Since the start of Trump's presidential run, one question has permeated the observations of concerned citizens: What is wrong with him? Constrained by the APA's "Goldwater rule," which inhibits mental health professionals from diagnosing public figures they have not personally examined, many of those qualified to answer this question have shied away from discussing the issue at all.
In The Dangerous Case of Donald Trump, mental health experts argue that, in Trump's case, their moral and civic "duty to warn" America supersedes professional neutrality. Philip Zimbardo and Rosemary Sword, for instance, explain Trump's impulsivity in terms of "unbridled and extreme present hedonism." Craig Malkin writes on pathological narcissism. Gail Sheehy, on a lack of trust that exceeds paranoia. Lance Dodes, on sociopathy. Robert Jay Lifton, on the "malignant normality" that can set in everyday life if psychiatrists do not speak up.
His madness is catching, too. From the trauma people have experienced under the Trump administration to the cult-like characteristics of his followers, he has created unprecedented mental health consequences across our nation and beyond. It's not all in our heads. It's in his.
About the Author
Bandy X. Lee, M.D., M.Div., is Assistant Clinical Professor in Law and Psychiatry at Yale School of Medicine. She earned her degrees at Yale, interned at Bellevue, was Chief Resident at Mass General, and was a Research Fellow at Harvard Medical School. She was also a Fellow of the National Institute of Mental Health. She's written more than 100 peer-reviewed articles and chapters, edited nine academic books, and is author of the textbook Violence.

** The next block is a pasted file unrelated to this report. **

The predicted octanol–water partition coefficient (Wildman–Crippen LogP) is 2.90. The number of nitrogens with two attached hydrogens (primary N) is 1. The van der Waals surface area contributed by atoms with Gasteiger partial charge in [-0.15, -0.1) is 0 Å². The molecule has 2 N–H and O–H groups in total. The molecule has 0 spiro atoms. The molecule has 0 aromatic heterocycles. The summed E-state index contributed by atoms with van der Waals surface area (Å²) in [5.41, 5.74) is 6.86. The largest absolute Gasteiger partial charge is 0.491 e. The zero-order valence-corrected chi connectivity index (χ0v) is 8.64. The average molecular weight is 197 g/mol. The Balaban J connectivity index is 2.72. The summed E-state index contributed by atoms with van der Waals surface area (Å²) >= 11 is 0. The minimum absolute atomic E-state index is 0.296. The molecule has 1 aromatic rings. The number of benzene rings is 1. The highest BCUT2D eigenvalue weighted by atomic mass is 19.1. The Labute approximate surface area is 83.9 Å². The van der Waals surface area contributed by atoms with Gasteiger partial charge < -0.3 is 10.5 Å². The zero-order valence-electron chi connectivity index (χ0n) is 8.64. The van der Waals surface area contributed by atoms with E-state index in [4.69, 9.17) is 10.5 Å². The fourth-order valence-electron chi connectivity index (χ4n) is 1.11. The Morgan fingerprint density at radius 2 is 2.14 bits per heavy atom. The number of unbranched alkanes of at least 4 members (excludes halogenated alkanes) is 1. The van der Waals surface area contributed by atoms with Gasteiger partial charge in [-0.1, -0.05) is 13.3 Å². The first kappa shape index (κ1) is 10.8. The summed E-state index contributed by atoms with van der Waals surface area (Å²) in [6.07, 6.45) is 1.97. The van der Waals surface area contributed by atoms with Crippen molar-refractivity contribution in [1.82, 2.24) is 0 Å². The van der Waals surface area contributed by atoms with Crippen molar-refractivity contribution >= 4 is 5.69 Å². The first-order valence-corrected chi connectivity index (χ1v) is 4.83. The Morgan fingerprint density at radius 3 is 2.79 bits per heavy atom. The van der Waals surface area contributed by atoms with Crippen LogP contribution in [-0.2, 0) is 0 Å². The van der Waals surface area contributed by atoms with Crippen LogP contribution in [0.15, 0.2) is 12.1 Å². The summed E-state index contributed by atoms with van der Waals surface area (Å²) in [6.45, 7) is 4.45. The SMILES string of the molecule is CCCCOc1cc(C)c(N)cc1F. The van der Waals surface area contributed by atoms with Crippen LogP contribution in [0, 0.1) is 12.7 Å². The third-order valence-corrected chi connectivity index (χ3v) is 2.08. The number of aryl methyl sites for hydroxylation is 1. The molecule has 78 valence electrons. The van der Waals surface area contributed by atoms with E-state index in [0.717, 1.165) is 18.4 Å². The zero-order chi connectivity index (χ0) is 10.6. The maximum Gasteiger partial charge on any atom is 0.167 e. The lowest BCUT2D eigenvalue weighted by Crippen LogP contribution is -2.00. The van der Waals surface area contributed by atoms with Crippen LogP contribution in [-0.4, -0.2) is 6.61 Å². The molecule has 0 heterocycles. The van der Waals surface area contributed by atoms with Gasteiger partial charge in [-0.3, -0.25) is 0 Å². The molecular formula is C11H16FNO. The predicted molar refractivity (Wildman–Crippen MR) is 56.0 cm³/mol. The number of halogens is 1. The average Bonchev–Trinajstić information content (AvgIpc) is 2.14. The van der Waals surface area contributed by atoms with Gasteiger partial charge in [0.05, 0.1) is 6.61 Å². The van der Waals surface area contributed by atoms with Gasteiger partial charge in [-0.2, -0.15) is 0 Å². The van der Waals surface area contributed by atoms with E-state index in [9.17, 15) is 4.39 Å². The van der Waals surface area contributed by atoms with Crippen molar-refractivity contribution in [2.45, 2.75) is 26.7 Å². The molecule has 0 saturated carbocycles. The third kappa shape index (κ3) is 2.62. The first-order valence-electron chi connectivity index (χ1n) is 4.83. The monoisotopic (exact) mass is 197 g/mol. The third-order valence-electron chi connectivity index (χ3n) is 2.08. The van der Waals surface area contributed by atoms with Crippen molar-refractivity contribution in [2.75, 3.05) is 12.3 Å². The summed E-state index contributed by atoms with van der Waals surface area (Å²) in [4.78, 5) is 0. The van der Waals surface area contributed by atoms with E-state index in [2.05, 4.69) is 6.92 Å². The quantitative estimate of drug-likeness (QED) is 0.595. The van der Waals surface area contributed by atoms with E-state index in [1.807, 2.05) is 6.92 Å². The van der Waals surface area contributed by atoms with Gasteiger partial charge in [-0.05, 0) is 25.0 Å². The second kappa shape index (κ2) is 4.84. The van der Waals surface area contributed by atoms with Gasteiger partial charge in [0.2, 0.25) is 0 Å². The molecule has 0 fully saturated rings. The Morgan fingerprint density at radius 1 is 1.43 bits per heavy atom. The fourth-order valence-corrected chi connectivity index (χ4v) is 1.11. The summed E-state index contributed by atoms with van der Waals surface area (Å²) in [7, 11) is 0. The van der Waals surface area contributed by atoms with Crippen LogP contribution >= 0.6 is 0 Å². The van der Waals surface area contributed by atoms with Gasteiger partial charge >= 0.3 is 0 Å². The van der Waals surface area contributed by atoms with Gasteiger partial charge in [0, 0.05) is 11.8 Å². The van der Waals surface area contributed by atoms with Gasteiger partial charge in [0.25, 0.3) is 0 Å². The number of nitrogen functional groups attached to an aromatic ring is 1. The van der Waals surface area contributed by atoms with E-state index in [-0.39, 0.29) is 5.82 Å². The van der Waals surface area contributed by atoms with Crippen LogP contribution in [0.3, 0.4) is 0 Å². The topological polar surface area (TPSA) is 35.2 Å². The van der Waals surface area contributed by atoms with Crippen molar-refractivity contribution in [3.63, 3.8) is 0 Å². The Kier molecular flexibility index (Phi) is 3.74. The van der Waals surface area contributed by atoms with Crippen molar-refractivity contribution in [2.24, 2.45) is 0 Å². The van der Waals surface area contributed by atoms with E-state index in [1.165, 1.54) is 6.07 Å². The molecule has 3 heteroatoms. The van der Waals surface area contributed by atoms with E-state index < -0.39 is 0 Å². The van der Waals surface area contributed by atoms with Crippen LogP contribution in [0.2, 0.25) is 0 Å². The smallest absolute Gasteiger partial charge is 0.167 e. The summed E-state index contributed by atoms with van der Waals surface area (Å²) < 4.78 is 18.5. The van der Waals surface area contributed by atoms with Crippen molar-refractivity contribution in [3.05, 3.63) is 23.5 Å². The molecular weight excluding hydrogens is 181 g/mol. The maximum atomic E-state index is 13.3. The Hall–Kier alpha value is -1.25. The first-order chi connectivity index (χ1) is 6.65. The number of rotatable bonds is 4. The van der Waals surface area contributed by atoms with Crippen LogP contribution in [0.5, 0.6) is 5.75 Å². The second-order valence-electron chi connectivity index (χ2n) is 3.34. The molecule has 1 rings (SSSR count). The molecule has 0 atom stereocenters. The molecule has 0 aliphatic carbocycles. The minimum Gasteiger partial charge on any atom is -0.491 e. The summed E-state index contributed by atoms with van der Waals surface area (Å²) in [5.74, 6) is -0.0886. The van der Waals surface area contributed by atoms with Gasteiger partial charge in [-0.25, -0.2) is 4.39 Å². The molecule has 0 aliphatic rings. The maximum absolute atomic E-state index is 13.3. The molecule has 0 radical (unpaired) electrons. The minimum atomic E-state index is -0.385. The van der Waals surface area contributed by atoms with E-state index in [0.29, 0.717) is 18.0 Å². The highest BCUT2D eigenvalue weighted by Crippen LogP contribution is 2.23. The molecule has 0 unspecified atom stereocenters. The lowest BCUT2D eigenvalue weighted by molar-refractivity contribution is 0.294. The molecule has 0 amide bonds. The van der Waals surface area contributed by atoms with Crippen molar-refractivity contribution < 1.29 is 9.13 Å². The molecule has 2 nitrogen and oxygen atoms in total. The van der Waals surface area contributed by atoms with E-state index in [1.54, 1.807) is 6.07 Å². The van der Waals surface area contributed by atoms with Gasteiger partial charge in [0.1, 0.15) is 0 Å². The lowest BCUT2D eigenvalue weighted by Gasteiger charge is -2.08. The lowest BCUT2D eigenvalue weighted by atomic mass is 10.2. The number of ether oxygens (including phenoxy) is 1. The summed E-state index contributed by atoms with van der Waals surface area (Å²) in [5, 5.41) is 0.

"This is an historic work in the history of American psychiatry. We have never been in this place before." --Lawrence O'Donnell
"There will not be a book published this fall more urgent, important, or controversial than The Dangerous Case of Donald Trump...profound, illuminating and discomforting" --Bill Moyers
"The stand these psychiatrists are taking takes courage, and their conclusions are compelling." --The Washington Post
"When I first heard about the conference that gave rise to this book at Yale, I was worried that a manifesto would come out with a diagnosis.... That is not what happened: what happened is a very thoughtful assessment based on lots of public data, which gives us a very clear way of thinking about the terrific vulnerabilities of our current president that elicits a duty to warn." - Samuel Barondes, Professor Emeritus and Former Chair of Psychiatry at the University of California, San Francisco
"This insightful collection ... is a valuable primary source documenting the critical turning point when American psychiatry reassessed the ethics of restraining commentary on the mental health of public officials in light of the 'duty to warn' of imminent danger." - Estelle Freedman, the Robinson Professor in U.S. History at Stanford University